Pro-Immigrant March Planned for Costa Mesa, Calif.
MELISSA BLOCK, host:
There were more protests in California today over changes to immigration laws. In San Diego, an estimated two to four thousand students demonstrated in the city's Chicano Park. They waved Mexican flags and chanted, "We are not criminals." More marches are planned this weekend around California, and organizers have selected a new target. It's a small city south of Los Angeles, where local police say they'll start questioning and possibly detaining illegal immigrants.
NPR's Mandalit del Barco reports.
MANDALIT DEL BARCO reporting:
Costa Mesa is one of those new Southern California cities that have sprouted up between freeway exits. A former orange grove best known for its upscale shopping mall, now this Orange County community 40 miles south of LA is shaping up as the next battleground in what some are calling a new wave of Latino activism. Costa Mesa is a target because it's training its local police officers to enforce federal immigration laws, the first city in the country to do so.
It was Mayor Allan Mansoor's idea to rid a city of illegal immigrants who commit crimes.
Mayor ALLAN MANSOOR (Costa Mesa, California): What we're proposing in Costa Mesa is going to focus on major offenders, whether it's a car thief or a burglar or something more serious like rape, robbery, or a gang-related crime, drug-related crime. I believe it's a very reasonable expectation that when someone commits a crime, if they're here illegally, they should be deported.
DEL BARCO: The policy has divided the city, where a third of its 100,000 residents are Latino. Anti-immigrant groups like the Minutemen applaud the mayor's move, but the police chief opposes it and many small merchants say their businesses have declined since Costa Mesa officials decided to start questioning illegal immigrants.
Mr. JORGE RODRIGUEZ (Immigrants' rights activist): This is just the tip of the iceberg where these people are going to try to move local law enforcement to become deputized agents of the INS, and begin harassing and intimidating workers throughout the country.
DEL BARCO: Immigrants' rights activist Jorge Rodriguez, who helped organize last Saturday's March in L.A., says protestors will be picketing in Costa Mesa tomorrow. He says as the Senate and Congress hash out new immigration policies, the Costa Mesa rally is just a sneak preview of targets to come.
Mr. RODRIGUEZ: And what we see with all these mobilizations is a new phase, and a heightened phase in the civil rights movement of Latinos in this country.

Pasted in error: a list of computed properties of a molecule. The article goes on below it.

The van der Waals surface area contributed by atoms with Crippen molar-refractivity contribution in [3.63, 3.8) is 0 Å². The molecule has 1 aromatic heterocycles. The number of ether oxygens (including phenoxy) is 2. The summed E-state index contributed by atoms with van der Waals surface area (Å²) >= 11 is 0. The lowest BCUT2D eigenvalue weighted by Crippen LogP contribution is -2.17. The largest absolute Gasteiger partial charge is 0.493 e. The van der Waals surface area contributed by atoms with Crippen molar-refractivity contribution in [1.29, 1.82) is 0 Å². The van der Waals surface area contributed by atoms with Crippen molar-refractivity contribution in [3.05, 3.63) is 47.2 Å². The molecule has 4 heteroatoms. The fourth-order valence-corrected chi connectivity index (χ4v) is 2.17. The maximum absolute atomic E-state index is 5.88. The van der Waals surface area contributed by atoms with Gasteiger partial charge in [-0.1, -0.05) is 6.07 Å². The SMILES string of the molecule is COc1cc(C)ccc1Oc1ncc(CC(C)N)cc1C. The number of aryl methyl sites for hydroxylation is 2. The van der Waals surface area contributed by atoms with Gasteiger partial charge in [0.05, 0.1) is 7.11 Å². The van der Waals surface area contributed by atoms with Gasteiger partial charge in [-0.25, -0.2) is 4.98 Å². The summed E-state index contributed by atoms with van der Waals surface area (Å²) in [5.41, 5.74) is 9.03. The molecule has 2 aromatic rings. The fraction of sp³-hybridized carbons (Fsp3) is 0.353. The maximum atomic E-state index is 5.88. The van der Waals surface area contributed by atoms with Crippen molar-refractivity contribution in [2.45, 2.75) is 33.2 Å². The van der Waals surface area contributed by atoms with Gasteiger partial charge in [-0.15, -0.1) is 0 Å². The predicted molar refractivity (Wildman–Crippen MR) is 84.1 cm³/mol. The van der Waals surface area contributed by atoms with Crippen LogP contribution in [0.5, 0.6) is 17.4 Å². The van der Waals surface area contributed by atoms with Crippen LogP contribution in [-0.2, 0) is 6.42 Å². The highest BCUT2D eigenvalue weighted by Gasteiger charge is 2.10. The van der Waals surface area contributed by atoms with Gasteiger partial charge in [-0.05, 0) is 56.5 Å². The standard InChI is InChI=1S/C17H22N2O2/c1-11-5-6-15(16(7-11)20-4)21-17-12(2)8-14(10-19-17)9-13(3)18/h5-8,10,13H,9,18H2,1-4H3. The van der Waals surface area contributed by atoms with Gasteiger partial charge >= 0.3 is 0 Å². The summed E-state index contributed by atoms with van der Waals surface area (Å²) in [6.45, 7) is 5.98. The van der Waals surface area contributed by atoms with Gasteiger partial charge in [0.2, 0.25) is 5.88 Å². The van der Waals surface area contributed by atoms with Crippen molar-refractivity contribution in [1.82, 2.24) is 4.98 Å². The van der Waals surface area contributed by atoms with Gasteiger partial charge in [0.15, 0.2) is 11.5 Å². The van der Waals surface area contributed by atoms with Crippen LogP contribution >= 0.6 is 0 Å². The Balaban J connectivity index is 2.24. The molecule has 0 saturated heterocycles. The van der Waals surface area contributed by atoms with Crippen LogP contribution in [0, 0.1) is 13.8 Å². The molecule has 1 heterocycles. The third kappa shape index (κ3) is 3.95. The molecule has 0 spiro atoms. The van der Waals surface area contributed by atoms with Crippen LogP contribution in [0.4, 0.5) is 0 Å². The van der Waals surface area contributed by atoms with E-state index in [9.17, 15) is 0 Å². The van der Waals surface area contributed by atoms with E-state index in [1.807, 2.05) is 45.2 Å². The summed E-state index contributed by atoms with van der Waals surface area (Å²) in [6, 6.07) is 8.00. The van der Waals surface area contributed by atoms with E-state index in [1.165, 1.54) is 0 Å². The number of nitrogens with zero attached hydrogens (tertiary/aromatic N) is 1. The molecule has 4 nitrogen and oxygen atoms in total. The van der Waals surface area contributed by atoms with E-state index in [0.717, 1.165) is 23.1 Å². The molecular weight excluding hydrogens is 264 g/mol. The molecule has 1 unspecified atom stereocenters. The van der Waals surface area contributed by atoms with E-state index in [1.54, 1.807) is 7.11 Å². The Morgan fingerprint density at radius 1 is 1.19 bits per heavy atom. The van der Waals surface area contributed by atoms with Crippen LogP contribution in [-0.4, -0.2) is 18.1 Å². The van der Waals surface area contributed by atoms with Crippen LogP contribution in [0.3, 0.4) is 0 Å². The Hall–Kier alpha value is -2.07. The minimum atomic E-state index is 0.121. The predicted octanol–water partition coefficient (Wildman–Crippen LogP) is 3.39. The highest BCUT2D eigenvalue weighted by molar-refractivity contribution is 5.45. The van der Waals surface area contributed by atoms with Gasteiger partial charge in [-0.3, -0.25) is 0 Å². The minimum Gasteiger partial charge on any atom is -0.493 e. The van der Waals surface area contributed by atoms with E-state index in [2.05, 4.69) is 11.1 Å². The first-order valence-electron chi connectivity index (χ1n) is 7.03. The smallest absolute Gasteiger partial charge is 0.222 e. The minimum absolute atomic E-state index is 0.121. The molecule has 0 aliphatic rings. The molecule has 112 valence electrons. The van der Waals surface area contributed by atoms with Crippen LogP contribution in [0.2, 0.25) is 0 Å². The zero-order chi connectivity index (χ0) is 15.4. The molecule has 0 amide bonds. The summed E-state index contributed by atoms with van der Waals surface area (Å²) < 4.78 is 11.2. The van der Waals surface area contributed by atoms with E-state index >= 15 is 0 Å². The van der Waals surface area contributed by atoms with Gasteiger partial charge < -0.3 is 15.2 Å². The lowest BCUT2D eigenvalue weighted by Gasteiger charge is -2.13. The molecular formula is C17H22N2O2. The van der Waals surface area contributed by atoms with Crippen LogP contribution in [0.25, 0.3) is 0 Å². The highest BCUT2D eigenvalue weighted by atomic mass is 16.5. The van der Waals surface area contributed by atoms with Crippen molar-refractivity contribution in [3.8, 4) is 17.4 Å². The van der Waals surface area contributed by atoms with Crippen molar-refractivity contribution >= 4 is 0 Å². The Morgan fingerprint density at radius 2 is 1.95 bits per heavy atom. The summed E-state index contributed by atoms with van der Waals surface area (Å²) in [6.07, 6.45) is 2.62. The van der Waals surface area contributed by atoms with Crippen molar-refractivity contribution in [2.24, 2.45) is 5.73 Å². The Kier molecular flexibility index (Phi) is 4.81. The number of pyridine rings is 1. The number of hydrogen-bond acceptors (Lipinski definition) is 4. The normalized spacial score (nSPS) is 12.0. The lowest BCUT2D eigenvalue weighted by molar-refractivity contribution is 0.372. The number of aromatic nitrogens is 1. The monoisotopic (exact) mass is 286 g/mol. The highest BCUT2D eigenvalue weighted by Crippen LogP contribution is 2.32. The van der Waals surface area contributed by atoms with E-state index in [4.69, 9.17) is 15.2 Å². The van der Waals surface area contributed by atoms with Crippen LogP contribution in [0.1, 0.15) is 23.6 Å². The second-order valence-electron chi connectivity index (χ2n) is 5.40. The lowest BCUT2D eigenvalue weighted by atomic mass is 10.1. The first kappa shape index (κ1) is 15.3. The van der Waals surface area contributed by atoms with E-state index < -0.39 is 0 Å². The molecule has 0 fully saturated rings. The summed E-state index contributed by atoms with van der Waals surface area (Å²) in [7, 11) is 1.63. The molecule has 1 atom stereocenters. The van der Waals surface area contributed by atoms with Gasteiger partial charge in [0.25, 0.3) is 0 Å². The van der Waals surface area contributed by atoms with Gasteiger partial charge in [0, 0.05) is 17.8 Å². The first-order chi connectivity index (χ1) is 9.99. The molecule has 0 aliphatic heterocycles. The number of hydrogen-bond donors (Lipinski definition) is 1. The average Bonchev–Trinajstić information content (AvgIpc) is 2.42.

DEL BARCO: The success of last Saturday's immigrant rights march in L.A. was greater than even its organizers had expected. They called it a Latino Tsunami.
Spanish language radio DJs helped mobilize the crowd, which featured an unprecedented number of undocumented immigrants demonstrating in the streets. Some say the pressure convinced the Senate to back down from harsher language in its proposed legislation.
Mr. JAIME REGALADO (California State University, Los Angeles): If immigrants in Los Angeles are emboldened enough, whether they're documented or undocumented, to take to the streets, that has a ripple effect.
DEL BARCO: Professor Jaime Regalado is an expert in Latino issues at Cal State University in Los Angeles. He says it may be too early to call what's happening now a genuine movement of immigrant workers, but it may be the start of one.
Mr. REGALADO: We seeing a new age someplace, we're not entirely sure where it's going to lead. And so all of a sudden there are heavy expectations and a lot of pressure on the organizers to produce the next step.
DEL BARCO: Despite warnings to stay in school, California high school students say they'll continue to stage walkouts to defend their undocumented parents and relatives. And immigrant rights organizers like Lativo Lopez are planning a series of demonstrations in April, leading up to a May Day boycott.
Mr. LATIVO LOPEZ (Immigrant rights organizer): The goal is really to defeat the legislation, okay? Everything, all these marches, those are tactics to defeat that Sensenbrenner legislation, Sensenbrenner-type measures, and any senate version.
DEL BARCO: Immigrants advocates say they have momentum on their side. But as other political movements from the past have learned, the hard part is maintaining it.
Mandalit del Barco, NPR News, Los Angeles.
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